times. Two, as one moltke is he's a bean counter. He sits there and and plan getting out to the Nth degree and make sure all the teaser lost in the eyes dotted, and you don't have anything on those guys- are very useful to the Inspir tional general, like an Alexander, the great who get out there and get your troops to perform in a feats of Oh, is that maybe a lesser man or woman couldn't have gotten them to perform this there's all these different kinds of generals. Joshua is the kind that doesn't ever get ruffled. That's what he brings to the table. He refuses to panic. He's almost frightfully com situations that he's about to experience that that are not only stressful to the point of panic, but the perhaps panic is the right emotion to have now. There are historians out there who suggest that we should not look at that as such a great quality to bring to the table because it might be Jaffer's own shortcut. In some of the other arts of generalship, that made it never
this area for there to be a guy who wouldn't panic at the top to begin with, wouldn't be needing to panic. If you have been a better player of that blind chess game that we talked about early and maybe offer not that good at that game. Hence the Situa. Becomes panic inducing Hence a leader, that's very good at stopping panic is just what you need at the time, anyway, might be a self reinforcing sort of thing, but I think it's hard to deny that France would have given up a right arm and both legs to have this guy in the Second World war. And the reason that this guy is going to be so necessary in this in perturb ability is going to be so necessary is because of how this first round in this heavyweight championship fight, that's going to go on for four years is going to go if you're gonna use Boxing analogy here, for this is going to be a boring fight, as the fight goes on, you know things slow down to a dull, roar and everybody's looking for tactical opportunities and and but the first round is wild. My
Haymaker swings misses dropping the other guy. For you know an eight count. I mean it's going to be a wild first round and lose your head, you could lose the war so having Jaffer at the at the french high command is it. The French are not going to lose their head. I can't help but think about the german commander at this point, though, VON Moltke's, a very interesting guy, in the sense that he almost looks like a guy who doesn't want to be there. You know he is the nephew one of the greatest heroes in german military history. It's almost like he went into the family business, but whereas These guys thought about nothing but war. All the time and remember, Schlieffen. The legendary writer of the Schlieffen plan is supposed to have died still saying stuff about the Schlieffen plan. The last words in his lips are supposedly make sure to keep the right strong, I mean these are people who have no hobbies other than war
VON Moltke, the younger, is a guy who famously said that art was what he lived for, and I think about this guy In the most one of the most stressful positions in all history, once this war breaks out he has no illusions about what the stakes are. He's the one who famously said that the he's launching, will decide the course of history for the next hundred years. And it certainly has think of the pressure on that, though, think about the fact that his plan That he's operating with is a terrible gamble, and then one. How every flip of the coin. So far in this conflict gone against him. If you're. Judging this fight based on who landed the latest punch, VON Moltke Ann, the Germans are losing right from the very beginning and think about the coin. Flips that have already happened mean think about the belgian.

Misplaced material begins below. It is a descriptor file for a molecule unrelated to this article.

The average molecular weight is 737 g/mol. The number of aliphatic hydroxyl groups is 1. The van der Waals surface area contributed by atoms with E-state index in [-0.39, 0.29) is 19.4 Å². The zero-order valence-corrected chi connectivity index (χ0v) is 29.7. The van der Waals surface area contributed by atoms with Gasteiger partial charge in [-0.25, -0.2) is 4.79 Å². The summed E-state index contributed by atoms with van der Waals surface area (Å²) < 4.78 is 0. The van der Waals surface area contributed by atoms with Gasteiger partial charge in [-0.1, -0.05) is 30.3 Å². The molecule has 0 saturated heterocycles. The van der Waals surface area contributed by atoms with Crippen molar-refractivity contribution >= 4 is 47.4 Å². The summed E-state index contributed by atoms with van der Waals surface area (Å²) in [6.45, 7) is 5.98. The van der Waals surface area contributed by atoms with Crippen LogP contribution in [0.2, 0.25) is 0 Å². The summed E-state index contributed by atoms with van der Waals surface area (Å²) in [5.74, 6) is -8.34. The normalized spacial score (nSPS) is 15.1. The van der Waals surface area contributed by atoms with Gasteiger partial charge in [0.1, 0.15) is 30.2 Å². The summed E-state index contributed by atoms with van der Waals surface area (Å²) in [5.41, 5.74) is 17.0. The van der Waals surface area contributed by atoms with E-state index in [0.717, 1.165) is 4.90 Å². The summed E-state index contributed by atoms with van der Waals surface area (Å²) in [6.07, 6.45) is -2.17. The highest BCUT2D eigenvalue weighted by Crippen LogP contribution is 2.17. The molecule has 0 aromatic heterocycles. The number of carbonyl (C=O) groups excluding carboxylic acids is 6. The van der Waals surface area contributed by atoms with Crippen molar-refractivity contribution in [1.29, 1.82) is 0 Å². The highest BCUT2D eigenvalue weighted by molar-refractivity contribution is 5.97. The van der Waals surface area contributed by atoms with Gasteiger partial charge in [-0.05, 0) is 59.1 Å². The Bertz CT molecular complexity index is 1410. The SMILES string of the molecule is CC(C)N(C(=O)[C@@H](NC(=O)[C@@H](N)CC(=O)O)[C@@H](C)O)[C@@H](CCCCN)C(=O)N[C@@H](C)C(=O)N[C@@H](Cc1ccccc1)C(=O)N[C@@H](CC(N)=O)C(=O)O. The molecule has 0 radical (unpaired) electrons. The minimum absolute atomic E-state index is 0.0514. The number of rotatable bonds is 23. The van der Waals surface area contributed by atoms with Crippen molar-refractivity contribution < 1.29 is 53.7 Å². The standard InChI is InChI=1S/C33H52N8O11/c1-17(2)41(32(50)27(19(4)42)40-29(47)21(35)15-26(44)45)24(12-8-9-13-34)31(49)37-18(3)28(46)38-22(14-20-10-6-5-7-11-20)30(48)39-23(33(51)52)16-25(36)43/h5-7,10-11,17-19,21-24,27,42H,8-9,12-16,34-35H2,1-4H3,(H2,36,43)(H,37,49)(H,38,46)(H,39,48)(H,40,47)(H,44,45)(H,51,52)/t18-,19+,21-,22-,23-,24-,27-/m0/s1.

One. To begin with, I mean you were hoping that when you invaded Belgium, they just sort of stood by the side of the road and let you go through, maybe would feed you and everything right. You would get that's what that's. What your hope was. Could flip the coin. Instead, the Belgians resisted you, they destroyed the communique and and transportation system you were hoping to use and then to make matters worse. Some of them were shooting at you, allegedly. So your troops and executing Belgians, which makes you look terrible on the world stage, so that coin flip the wrong way, and then you, going again, maybe Britain won't get involved when we violate the neutrality of Belgium right. It's just a scrap of paper is the german diplomat famously said: oh, that landed on the wrong side of the coin to the British came in. You lost that flip. Another flip happens, starting on August 15th and the timetable is going to get weird now because their stuff happening on multiple fronts that overlap with each other 'cause. While this is going on, you know the first one.
Others are going on in the West do, but but on the 15th of August, if you're, multiple watching how your your planned attack is. Is going- and you haven't even gotten your sledge hammer head through Belgium, yet so still a ways away from your attack. Doing anything, but you got things did collapse around you on August 15th. The server Remember this is a moderate country. Fighting a great power or some serbian gunmen killed the austrian Archduke and that's why we're here right I mean the I think everyone was sure about. Is that no matter what happens in this conflict, Serbia is going to get their butt kicked. Cuz they're in Austria. Hungary is right next door and there are global power. The os, Gary ins are camped out sort of on a hillside by river on on the fifteenth of August. A hundred and eighty thousand Serbs attacked them. The Austro hungarian Army has about two hundred thousand people and it its morale just collapses, and we told you before the Serbs are one of those people.